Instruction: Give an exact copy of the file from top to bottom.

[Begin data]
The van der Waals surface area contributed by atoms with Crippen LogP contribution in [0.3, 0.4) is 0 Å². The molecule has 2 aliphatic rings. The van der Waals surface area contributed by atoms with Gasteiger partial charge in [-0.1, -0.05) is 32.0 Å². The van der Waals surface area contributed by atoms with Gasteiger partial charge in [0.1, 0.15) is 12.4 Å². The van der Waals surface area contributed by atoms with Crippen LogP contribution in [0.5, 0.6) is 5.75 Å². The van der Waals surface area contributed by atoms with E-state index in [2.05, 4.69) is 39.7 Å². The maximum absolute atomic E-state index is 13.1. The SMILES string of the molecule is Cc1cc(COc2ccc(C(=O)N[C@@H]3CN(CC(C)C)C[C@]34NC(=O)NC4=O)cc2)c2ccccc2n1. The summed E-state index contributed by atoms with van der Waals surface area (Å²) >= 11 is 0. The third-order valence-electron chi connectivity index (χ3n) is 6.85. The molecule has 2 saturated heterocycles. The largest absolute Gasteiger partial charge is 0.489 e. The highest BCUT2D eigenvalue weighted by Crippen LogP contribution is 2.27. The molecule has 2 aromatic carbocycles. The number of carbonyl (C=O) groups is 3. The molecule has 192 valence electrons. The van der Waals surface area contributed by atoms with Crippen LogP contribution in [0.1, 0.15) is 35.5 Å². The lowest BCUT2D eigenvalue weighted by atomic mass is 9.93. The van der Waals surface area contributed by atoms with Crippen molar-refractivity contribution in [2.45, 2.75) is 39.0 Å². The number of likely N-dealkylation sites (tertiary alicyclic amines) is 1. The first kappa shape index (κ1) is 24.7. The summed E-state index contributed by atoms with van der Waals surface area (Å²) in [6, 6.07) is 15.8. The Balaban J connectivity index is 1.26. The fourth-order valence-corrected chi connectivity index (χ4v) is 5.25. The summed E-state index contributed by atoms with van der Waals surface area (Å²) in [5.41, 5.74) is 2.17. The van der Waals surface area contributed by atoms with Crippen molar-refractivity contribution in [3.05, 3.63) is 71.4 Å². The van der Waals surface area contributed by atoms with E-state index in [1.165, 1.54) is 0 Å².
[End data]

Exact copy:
The van der Waals surface area contributed by atoms with Crippen LogP contribution in [0.3, 0.4) is 0 Å². The molecule has 2 aliphatic rings. The van der Waals surface area contributed by atoms with Gasteiger partial charge in [-0.1, -0.05) is 32.0 Å². The van der Waals surface area contributed by atoms with Gasteiger partial charge in [0.1, 0.15) is 12.4 Å². The van der Waals surface area contributed by atoms with Crippen LogP contribution in [0.5, 0.6) is 5.75 Å². The van der Waals surface area contributed by atoms with E-state index in [2.05, 4.69) is 39.7 Å². The maximum absolute atomic E-state index is 13.1. The SMILES string of the molecule is Cc1cc(COc2ccc(C(=O)N[C@@H]3CN(CC(C)C)C[C@]34NC(=O)NC4=O)cc2)c2ccccc2n1. The summed E-state index contributed by atoms with van der Waals surface area (Å²) >= 11 is 0. The third-order valence-electron chi connectivity index (χ3n) is 6.85. The molecule has 2 saturated heterocycles. The largest absolute Gasteiger partial charge is 0.489 e. The highest BCUT2D eigenvalue weighted by Crippen LogP contribution is 2.27. The molecule has 2 aromatic carbocycles. The number of carbonyl (C=O) groups is 3. The molecule has 192 valence electrons. The van der Waals surface area contributed by atoms with Crippen LogP contribution in [0.1, 0.15) is 35.5 Å². The lowest BCUT2D eigenvalue weighted by atomic mass is 9.93. The van der Waals surface area contributed by atoms with Crippen molar-refractivity contribution in [2.45, 2.75) is 39.0 Å². The number of likely N-dealkylation sites (tertiary alicyclic amines) is 1. The first kappa shape index (κ1) is 24.7. The summed E-state index contributed by atoms with van der Waals surface area (Å²) in [6, 6.07) is 15.8. The Balaban J connectivity index is 1.26. The fourth-order valence-corrected chi connectivity index (χ4v) is 5.25. The summed E-state index contributed by atoms with van der Waals surface area (Å²) in [5.41, 5.74) is 2.17. The van der Waals surface area contributed by atoms with Crippen molar-refractivity contribution in [3.05, 3.63) is 71.4 Å². The van der Waals surface area contributed by atoms with E-state index in [1.165, 1.54) is 0 Å².